Artistic form in which human or individual vices, folly, abuses, or shortcomings are held up to censure by means of ridicule, derision, burlesque, irony, or other methods, sometimes with an intent to bring about improvement. Literature and drama are its chief vehicles, but it is also found in such mediums as film, the visual arts (e.g., caricatures), and political cartoons. Though present in Greek literature, notably in the works of Aristophanes, satire generally follows the example of either of two Romans, Horace or Juvenal. To Horace the satirist is an urbane man of the world who sees folly everywhere but is moved to gentle laughter rather than to rage. Juvenal's satirist is an upright man who is horrified and angered by corruption. Their different perspectives produced the subgenres of satire identified by John Dryden as comic satire and tragic satire.

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Satire is often strictly defined as a literary genre or form; although, in practice, it is also found in the graphic and performing arts. In satire, human or individual vices, follies, abuses, or shortcomings are held up to censure by means of ridicule, derision, burlesque, irony, or other methods, ideally with the intent to bring about improvement. Although satire is usually meant to be funny, the purpose of satire is not primarily humour in itself so much as an attack on something of which the author strongly disapproves, using the weapon of wit.

A very common, almost defining feature of satire is its strong vein of irony or sarcasm, but parody, burlesque, exaggeration, juxtaposition, comparison, analogy, and double entendre are all frequently used in satirical speech and writing. The essential point, however, is that "in satire, irony is militant". This "militant irony" (or sarcasm) often professes to approve the very things the satirist actually wishes to attack.

Term

The word satire comes from Latin satira and means "medley, dish of colourful fruits" - it was held by Quintilian to be a "wholly Roman phenomenon" (satura tota nostra est). This derivation properly has nothing to do with the Greek mythological figure satyr. To Quintilian, the satire was a strict literary form, but the term soon escaped from its original narrow definition. Robert Elliott wrote:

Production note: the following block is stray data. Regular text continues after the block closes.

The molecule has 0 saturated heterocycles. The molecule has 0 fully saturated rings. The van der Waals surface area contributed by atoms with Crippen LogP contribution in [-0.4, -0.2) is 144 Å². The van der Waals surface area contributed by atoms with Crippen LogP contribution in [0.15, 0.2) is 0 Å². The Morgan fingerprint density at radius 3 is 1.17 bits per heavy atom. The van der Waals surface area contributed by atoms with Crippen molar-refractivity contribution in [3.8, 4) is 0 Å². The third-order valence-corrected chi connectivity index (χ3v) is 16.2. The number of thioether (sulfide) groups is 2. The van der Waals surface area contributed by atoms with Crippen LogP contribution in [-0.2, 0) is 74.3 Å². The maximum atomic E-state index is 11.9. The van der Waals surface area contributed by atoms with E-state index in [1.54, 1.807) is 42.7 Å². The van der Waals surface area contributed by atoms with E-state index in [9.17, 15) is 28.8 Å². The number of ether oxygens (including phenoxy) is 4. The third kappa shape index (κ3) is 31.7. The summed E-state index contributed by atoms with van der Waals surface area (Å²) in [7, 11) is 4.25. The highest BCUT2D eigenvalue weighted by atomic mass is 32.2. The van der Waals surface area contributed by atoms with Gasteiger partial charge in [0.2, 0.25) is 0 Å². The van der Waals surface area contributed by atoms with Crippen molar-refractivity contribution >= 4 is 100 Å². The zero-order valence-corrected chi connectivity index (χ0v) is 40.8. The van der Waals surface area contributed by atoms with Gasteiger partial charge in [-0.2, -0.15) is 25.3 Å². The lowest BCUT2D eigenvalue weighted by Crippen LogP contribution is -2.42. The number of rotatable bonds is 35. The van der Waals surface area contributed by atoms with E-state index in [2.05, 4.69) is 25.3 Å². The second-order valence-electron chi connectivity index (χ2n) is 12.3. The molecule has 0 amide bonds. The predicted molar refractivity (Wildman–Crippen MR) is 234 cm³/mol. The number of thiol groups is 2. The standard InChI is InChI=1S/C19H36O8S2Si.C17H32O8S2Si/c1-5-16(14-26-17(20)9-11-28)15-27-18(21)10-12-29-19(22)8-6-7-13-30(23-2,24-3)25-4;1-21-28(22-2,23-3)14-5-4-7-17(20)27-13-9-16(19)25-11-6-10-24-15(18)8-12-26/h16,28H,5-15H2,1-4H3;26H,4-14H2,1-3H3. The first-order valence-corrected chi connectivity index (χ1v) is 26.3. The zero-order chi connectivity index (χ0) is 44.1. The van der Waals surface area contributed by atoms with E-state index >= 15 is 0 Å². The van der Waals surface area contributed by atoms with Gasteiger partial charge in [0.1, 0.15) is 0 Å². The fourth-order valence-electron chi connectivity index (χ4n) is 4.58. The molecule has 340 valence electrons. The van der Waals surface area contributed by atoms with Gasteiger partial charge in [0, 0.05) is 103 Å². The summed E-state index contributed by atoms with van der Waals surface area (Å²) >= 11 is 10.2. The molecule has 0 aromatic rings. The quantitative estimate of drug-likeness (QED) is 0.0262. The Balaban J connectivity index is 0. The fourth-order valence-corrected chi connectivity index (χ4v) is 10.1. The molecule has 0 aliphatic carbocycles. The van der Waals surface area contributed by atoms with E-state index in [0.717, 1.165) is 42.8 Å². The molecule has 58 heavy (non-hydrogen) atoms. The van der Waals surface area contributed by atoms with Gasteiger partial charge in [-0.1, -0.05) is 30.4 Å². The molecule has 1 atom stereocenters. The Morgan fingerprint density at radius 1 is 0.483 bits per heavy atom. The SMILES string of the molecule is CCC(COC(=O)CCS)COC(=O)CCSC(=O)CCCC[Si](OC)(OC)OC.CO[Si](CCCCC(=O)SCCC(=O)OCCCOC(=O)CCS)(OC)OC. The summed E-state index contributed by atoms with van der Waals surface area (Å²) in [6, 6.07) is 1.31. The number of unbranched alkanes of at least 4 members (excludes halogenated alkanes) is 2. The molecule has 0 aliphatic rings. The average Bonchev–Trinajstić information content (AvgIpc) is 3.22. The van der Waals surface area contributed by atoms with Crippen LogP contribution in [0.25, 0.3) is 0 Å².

"As soon as a noun enters the domain of metaphor, as one modern scholar has pointed out, it clamours for extension; and satura (which had had no verbal, adverbial, or adjectival forms) was immediately broadened by appropriation from the Greek word for “satyr” (satyros) and its derivatives. The odd result is that the English “satire” comes from the Latin satura; but “satirize,” “satiric,” etc., are of Greek origin. By about the 4th century AD the writer of satires came to be known as satyricus; St. Jerome, for example, was called by one of his enemies 'a satirist in prose' ('satyricus scriptor in prosa'). Subsequent orthographic modifications obscured the Latin origin of the word satire: satura becomes satyra, and in England, by the 16th century, it was written 'satyre.'

Satire (in the modern sense of the word) is found in many artistic forms of expression, including literature, plays, commentary, and media such as song lyrics.

The term is also today applied to many works other than those which would have been considered satire by Quintilian - including, for instance, ancient Greek authors predating the first Roman satires. Public opinion in the Athenian democracy, for example, was remarkably influenced by the political satire written by such comic poets as Aristophanes for the theatre.

Satire and humour

Satirical works often contain "straight" (non-satirical) humour - usually to give some relief from what might otherwise be relentless "preaching". This has always been the case, although it is probably more marked in modern satire. On the other hand some satire has little or no humour at all. It is not "funny" - nor is it meant to be.

Humour about a particular subject (politics, religion and art for instance) is not necessarily satirical because the subject itself is often a subject of satire. Nor is humour using the great satiric tools of irony, parody, or burlesque always meant in a satirical sense.

Development

Ancient Egypt

The Satire of the Trades dates to the beginning of the 2nd millennium BC and is one of the earliest examples. To convince students, tired of studying, that their lot as scribes is useful, the text argues that their role as scribes is far superior to that of the ordinary man in the street. Some scholars like Helck think that the context is debatable- rather than satirical, the descriptions were intended to be serious.

The Papyrus Anastasi I (late 2nd millennium BC) contains the text of a satirical letter in which the writer at first praises the virtues but then mocks the meagre knowledge and achievements of the recipient of the letter.

Greco-Roman world

The Greeks had no word for what later would be called "satire", although the terms cynicism and parody were used. In retrospect, the Greek playwright Aristophanes is one of the best known early satirists; he is particularly famous for his political satire in which he criticized the powerful Cleon (as in The Knights) and for the persecution he underwent.